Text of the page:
Monday, April 29, 2024

Death Under a Little Sky by Stig Abell

First Line: It is a long way, as the heron flies, between lights in this part of the countryside.
Inheriting his uncle's property out in the country allows police detective Jake Jackson to retire and make a new life for himself away from London. 
Although the amenities in his new home are sparse, the landscape is stunning, and his neighbors may be a bit eccentric, but they're friendly and invite him to join their annual treasure hunt.
When the hunt turns up a young woman's bones, Jake is pulled back into the role of detective and he's soon on the trail of a dangerous killer hiding in what Jake had thought to be a rural idyll.
The pace of Death Under a Little Sky may be slow and deliberate, but I fell under the story's spell just the same. Stig Abell's tale is atmospheric, lyrical, and completely in tune with the natural world. 
The land that Jake Jackson inherits is beautiful, and as he wanders the fields and bathes in the lake, he begins naming parts of it after crime writers. (There's Morse Field and Poirot Point, for example.) The house may not have a bath or shower... or a washing machine or a dryer, but its library is any crime fiction reader's idea of paradise.

Readers follow along with Jake as he becomes acquainted with his land as well as the people in the nearby village. Some of them are friendly, like Dr. Peter, who "emerges from his house, as always like an animal from a burrow," but some folks eye him with suspicion. In fact, I found that village to be rather claustrophobic. As I walked with Jake down its main street, I felt the hair stand on the back of my neck. (How's that for getting drawn into a story?)

I enjoyed getting to know the cast of characters surrounding Jake, especially Livia the veterinarian and her daughter Diana, Chief Inspector Gerald Watson, and Sarah the pub owner. However, I can see that, if you find that you don't particularly care for Jake, you're probably not going to like the book. He is center stage almost all the time.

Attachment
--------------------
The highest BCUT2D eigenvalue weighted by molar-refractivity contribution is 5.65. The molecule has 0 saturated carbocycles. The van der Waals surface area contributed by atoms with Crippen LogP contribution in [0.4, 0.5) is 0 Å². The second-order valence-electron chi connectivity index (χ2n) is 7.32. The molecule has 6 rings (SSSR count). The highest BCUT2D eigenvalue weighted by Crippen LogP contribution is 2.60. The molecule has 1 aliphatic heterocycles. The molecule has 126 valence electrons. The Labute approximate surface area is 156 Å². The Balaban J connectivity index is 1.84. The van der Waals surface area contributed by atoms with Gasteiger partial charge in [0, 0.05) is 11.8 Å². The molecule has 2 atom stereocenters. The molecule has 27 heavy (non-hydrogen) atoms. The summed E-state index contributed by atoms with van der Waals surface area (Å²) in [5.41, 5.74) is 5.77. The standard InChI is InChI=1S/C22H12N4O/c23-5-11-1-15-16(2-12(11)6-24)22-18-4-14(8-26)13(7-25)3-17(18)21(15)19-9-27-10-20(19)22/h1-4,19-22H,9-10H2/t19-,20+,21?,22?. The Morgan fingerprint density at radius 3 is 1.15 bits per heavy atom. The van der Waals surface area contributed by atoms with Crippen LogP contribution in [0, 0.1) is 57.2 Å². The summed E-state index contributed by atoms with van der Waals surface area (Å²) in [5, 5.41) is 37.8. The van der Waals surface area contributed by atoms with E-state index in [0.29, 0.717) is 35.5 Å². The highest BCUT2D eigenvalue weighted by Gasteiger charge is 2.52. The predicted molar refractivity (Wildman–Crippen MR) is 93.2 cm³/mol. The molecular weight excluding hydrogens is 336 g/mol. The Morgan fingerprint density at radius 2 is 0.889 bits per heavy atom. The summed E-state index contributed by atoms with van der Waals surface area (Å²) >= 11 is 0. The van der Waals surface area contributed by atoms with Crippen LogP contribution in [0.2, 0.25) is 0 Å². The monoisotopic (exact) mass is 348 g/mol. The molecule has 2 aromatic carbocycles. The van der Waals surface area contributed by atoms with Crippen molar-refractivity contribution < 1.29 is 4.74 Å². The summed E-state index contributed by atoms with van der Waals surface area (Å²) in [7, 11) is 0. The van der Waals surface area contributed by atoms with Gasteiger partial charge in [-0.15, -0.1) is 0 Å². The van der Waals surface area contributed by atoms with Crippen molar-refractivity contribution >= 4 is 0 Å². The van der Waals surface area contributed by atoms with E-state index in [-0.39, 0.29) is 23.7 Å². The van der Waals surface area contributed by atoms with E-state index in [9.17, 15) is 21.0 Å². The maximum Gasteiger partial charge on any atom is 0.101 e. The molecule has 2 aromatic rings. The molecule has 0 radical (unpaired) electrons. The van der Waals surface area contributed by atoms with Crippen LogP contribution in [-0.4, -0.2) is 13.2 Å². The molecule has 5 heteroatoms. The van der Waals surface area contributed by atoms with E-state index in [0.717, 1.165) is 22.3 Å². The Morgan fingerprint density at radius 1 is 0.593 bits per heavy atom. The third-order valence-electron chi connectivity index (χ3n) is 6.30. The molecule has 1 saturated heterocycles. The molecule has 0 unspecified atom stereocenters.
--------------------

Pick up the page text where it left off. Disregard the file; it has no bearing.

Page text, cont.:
When the identity of the killer finally dawned on me, I swear someone should have been able to see the light bulb turn on above my head. From the marvelous setting to the main character to the mystery itself, all I can say is that I'm certainly looking forward to seeing Jake again.

Death Under a Little Sky by Stig Abell
eISBN: 9780063381070
HarperCollins © 2024
eBook, 352 pages
Literary Mystery, #1 Jake Jackson mystery
Rating: A
Source: Purchased from Amazon.


  1. I love stories with a strong sense of place like that, Cathy. And sometimes those 'slow burn' stories end up keeping you reading long past your bedtime, so to speak. And I love it that there are hat tips to other crime novels. I can see why this drew you in.

    1. I was hooked and kept reading long after I intended to stop.

  2. My book group discussed this recently, at my suggestion. I loved the character study that was the result of the slow start you mentioned, and appreciated the author's attention to details such as the heron in that opening line, and its recurrence as the story continues.

    Some of our book club members felt that there wasn't much of a mystery, and that the solution didn't have enough early groundwork for support. I didn't have that problem, and found the mystery to unfold in a more modern version of one of Charles Todd's Ian Rutledge cases. I'm curious to see how the next book will work with this isolated community after the impact of the events in this story.

    1. That's what I'm interested in finding out-- how the next book works with this isolated community.

  3. This one really appeals to me. I've already got it on my TBR list, but I'm very glad to know you liked it so much. :D


Thank you for taking the time to make a comment. I really appreciate it!